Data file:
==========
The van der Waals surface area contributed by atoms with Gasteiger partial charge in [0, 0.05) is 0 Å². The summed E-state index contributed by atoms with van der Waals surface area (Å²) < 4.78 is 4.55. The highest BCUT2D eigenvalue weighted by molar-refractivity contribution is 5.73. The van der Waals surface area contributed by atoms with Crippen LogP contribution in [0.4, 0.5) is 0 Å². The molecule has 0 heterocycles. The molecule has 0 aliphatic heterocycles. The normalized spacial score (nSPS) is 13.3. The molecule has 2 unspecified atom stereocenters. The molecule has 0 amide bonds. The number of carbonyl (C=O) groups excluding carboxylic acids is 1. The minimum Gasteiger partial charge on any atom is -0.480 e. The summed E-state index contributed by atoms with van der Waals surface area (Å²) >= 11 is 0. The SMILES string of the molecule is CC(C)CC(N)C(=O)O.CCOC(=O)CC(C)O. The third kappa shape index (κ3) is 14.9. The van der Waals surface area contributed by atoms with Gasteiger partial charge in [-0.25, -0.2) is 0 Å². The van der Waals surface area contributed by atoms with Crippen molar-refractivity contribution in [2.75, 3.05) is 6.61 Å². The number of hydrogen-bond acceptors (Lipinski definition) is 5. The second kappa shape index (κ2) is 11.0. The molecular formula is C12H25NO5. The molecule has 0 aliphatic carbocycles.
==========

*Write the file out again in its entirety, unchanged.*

The van der Waals surface area contributed by atoms with Gasteiger partial charge in [0, 0.05) is 0 Å². The summed E-state index contributed by atoms with van der Waals surface area (Å²) < 4.78 is 4.55. The highest BCUT2D eigenvalue weighted by molar-refractivity contribution is 5.73. The van der Waals surface area contributed by atoms with Crippen LogP contribution in [0.4, 0.5) is 0 Å². The molecule has 0 heterocycles. The molecule has 0 aliphatic heterocycles. The normalized spacial score (nSPS) is 13.3. The molecule has 2 unspecified atom stereocenters. The molecule has 0 amide bonds. The number of carbonyl (C=O) groups excluding carboxylic acids is 1. The minimum Gasteiger partial charge on any atom is -0.480 e. The summed E-state index contributed by atoms with van der Waals surface area (Å²) >= 11 is 0. The SMILES string of the molecule is CC(C)CC(N)C(=O)O.CCOC(=O)CC(C)O. The third kappa shape index (κ3) is 14.9. The van der Waals surface area contributed by atoms with Gasteiger partial charge in [-0.25, -0.2) is 0 Å². The van der Waals surface area contributed by atoms with Crippen molar-refractivity contribution in [2.75, 3.05) is 6.61 Å². The number of hydrogen-bond acceptors (Lipinski definition) is 5. The second kappa shape index (κ2) is 11.0. The molecular formula is C12H25NO5. The molecule has 0 aliphatic carbocycles.